- The Washington Times - Tuesday, May 16, 2000

Just as some old junkers are beyond fixing and ought to be scrapped, so the federal air bag mandate is beyond repair and should be dumped. Instead, the National Highway Traffic Safety Administration (NHTSA) the federal regulatory agency which administers the "passive restraint" air bag rule is attempting, again, to "fix" a flawed policy that has already cost 158 people their lives. And the fix, which will add a new layer of technical complexity to devices that have already demonstrated themselves to be a mixed blessing at best, will almost certainly put more people in their graves.

The new regulations announced last week by NHTSA will require "smart" air bags that use sensors and other elaborate technologies to adjust air bag deployment speeds, theoretically reducing the danger to women, children and other small-statured people. It is a hypothetical reduction, however, because little real-world testing has been done. No one really knows what will happen over time, under actual driving conditions, over the 8-12 year lifespan of the average vehicle. So the putative "lives saved" business being peddled by NHTSA is just an educated guess.

One significant problem with NHTSA's educated guess about the benefits of "smart" air bags is that it does not take into account the "degradation factor" of the sensors, switches and relays over time. Five or 10 years down the road, a corroded circuit or failed sensor could cause an inadvertent deployment, a full-force deployment or no deployment at all. No one really knows. Incredibly, NHTSA openly concedes this point, stating, "To the extent that these systems are not as reliable as assumed, children and small adults would continue to be at risk."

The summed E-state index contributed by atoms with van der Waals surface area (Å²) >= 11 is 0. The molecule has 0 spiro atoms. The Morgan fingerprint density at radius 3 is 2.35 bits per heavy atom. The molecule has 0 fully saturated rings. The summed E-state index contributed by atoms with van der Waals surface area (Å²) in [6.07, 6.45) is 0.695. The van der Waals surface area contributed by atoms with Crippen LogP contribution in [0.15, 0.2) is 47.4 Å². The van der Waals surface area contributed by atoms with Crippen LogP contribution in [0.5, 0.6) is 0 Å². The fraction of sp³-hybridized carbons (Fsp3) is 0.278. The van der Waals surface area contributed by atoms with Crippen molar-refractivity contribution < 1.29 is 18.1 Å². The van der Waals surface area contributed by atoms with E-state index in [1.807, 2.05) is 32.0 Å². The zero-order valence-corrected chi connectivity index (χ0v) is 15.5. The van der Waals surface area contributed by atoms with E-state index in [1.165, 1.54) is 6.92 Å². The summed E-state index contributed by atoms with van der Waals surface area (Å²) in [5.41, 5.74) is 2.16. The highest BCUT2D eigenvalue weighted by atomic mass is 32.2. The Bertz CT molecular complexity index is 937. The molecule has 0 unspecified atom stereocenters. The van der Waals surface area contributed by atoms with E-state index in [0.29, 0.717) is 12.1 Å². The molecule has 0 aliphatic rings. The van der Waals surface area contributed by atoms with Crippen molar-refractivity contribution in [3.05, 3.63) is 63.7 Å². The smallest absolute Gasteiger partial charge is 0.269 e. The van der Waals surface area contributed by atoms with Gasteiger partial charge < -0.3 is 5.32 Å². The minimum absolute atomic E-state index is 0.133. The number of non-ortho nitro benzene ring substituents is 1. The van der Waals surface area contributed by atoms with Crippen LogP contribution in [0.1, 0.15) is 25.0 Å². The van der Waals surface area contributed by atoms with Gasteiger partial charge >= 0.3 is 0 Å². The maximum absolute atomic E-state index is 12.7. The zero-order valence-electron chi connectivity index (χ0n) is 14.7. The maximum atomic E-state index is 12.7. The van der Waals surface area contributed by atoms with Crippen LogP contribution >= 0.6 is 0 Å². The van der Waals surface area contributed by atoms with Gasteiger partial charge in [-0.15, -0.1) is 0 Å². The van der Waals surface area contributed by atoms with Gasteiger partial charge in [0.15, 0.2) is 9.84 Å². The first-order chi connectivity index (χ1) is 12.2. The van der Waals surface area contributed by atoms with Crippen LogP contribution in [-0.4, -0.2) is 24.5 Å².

We consumers get to pay for the ongoing risk, of course. And not just in terms of blood. Smart air bag technology will add at least $125 per vehicle to the cost of a new car some $2 billion annually. This is above and beyond what air bags already cost us. Dual (driver and front-seat passenger) air bags, required by federal law since the mid-1990s, have added about $500-$800 to the bottom line of a new car an amount equivalent to a major option such as air conditioning or an electric sunroof, neither of which, by the way, has ever killed anyone.

New testing requirements will be added to the rigmarole as well; the automakers will have to test their new air bag designs using crash-test dummies of five different sizes, ranging from an infant to an adult male. Someone's going to pay for all of that, too. You can bet it won't be the automakers who will inevitably pass the cost on to buyers.

Given NHTSA's previous, laughably low estimate of the cost of air bag on-off switches, it is reasonable to assume that the new smart air bags plus the cost of the new testing requirements will actually come closer to $300 or $400 per car rather than the $125 the agency is suggesting in its press releases.

Thus, automobile consumers are to be compelled to pay nearly $1,000 for dubious "safety" technology all because NHTSA has invested so much of its prestige in the efficacy of the devices that to admit it may have made a mistake would be hugely embarrassing. Will it take another 158 bodies to get NHTSA to change its mind?

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